The H Street corridor got a streetcar. The Navy Yard got a Whole Foods. Southwest Washington got the Wharf, transforming a once-dowdy waterfront into a playground for live-music lovers and eaters of pricey seafood.
Since 2010, Washington’s population has grown 14.6 percent — nearly double the national rate — jumping from about 602,000 to 689,545, according to data released by the U.S. Census Bureau on Monday. The population tally is significantly smaller than recent Census Bureau estimates, but still nearly triple the growth recorded the previous decade. As recently as December, the Census Bureau projected the city had grown to about 712,000.
Monday’s Census Bureau announcement makes the District officially larger in population than Vermont, in addition to Wyoming, and it aligns with the narrative D.C. leaders have pushed about the city’s vibrant economic growth as they make the case for D.C. statehood — which Bowser noted again Monday.
But on the flip side, as the city got bigger the cost of living got higher, displacing lower-income residents in neighborhoods such as Shaw and Columbia Heights. And the city got Whiter, according to annual census estimates, adjusting the city’s decades-long cultural identity as a majority-Black city to one that is now almost evenly divided between Black and White residents.
The Census Bureau will not release official racial and migration numbers for the District until the summer, when the bulk of the information gathered in the 2020 Census will become public.
But demographers who study the city say the population changes are largely a tale of two halves of the decade, with the first half maintaining huge growth that began during the Great Recession, as millennial-age professionals moved to the District in droves. Growth from domestic migration slowed in the second half of the 2010s, data shows, while births and international migration remained relatively steady. There were nearly twice as many births as deaths in the District, an imbalance that was comparable to only four states.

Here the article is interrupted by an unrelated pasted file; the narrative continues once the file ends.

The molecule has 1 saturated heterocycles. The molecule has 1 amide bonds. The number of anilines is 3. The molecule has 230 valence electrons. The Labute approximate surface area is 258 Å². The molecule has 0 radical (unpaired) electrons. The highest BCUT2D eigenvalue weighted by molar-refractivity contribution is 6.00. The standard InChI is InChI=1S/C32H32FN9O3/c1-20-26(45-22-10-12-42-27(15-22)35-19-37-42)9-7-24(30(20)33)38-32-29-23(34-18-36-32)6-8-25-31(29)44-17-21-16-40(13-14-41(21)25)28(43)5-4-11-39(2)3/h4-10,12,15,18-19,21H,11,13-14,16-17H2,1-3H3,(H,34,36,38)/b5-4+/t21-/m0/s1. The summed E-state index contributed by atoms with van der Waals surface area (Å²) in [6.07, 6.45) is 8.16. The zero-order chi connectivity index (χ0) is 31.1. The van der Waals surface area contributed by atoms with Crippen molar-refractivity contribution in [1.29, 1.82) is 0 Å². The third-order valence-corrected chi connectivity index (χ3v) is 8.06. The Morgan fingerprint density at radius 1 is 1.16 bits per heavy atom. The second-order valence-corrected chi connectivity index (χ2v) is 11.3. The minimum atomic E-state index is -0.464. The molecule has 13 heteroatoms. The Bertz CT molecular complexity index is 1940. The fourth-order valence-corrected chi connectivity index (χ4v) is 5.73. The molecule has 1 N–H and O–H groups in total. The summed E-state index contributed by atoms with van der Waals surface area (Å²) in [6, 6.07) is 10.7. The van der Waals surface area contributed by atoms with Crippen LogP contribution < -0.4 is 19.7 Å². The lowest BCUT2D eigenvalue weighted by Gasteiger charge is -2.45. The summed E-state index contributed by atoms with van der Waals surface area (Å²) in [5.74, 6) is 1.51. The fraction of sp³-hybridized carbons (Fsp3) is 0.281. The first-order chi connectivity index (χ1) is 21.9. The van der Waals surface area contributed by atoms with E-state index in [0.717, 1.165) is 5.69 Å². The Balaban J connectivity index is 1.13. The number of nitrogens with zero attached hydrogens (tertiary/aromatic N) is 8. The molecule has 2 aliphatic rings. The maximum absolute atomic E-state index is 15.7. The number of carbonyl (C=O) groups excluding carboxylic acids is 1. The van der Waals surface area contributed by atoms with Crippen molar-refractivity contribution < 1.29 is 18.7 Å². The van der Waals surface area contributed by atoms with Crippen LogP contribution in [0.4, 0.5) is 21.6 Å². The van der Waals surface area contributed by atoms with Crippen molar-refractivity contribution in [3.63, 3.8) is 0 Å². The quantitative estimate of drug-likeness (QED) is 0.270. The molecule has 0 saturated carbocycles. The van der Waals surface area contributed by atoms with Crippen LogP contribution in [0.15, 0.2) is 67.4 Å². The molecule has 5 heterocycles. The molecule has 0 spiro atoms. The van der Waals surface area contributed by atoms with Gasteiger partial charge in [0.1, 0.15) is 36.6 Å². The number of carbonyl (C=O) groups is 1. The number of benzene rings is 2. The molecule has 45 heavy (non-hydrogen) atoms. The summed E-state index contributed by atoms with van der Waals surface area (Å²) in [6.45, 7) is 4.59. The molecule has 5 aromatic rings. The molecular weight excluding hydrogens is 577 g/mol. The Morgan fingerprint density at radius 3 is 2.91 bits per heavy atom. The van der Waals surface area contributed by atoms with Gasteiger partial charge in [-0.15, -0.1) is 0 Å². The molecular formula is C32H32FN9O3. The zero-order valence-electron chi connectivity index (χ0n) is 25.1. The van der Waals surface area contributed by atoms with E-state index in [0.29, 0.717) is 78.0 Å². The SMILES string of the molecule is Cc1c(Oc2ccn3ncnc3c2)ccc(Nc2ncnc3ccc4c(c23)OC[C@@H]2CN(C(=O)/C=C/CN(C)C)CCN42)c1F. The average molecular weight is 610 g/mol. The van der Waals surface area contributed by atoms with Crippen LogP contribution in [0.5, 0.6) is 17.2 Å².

By the last few years of the 2010s, however, more people were moving out of the District than coming in.
Sunaina Kathpalia, a demographics researcher at the D.C. Policy Center, said that the slowed population growth in the latter half of the decade is “not a sign of some kind of doom.”
“It is part of a cycle,” she said. “D.C. had a dramatic boom in population, and now it’s just leveling out. Births in the District remain really strong and so does international migration, and I think they will continue to offset any losses.”
The Census Bureau’s data released Monday shows the District’s growth rate in the 2010s surpassed that of most states, including Maryland and Virginia, which boosted their populations by 7 percent and 7.9 percent respectively. But Andrew Trueblood, director of the D.C. Office of Planning, cautioned against that comparison , preferring to compare the District’s growth to that of other large cities. Among cities with more than 50,000 people, the Census Bureau last year ranked the District 14th in total population growth.
Trueblood said the city will undertake its own investigation to ensure that the data released by the Census Bureau is as accurate as possible and to try to pinpoint why there was such a discrepancy compared to earlier estimates. He noted the pandemic created “unprecedented challenges” that could have contributed to an undercount.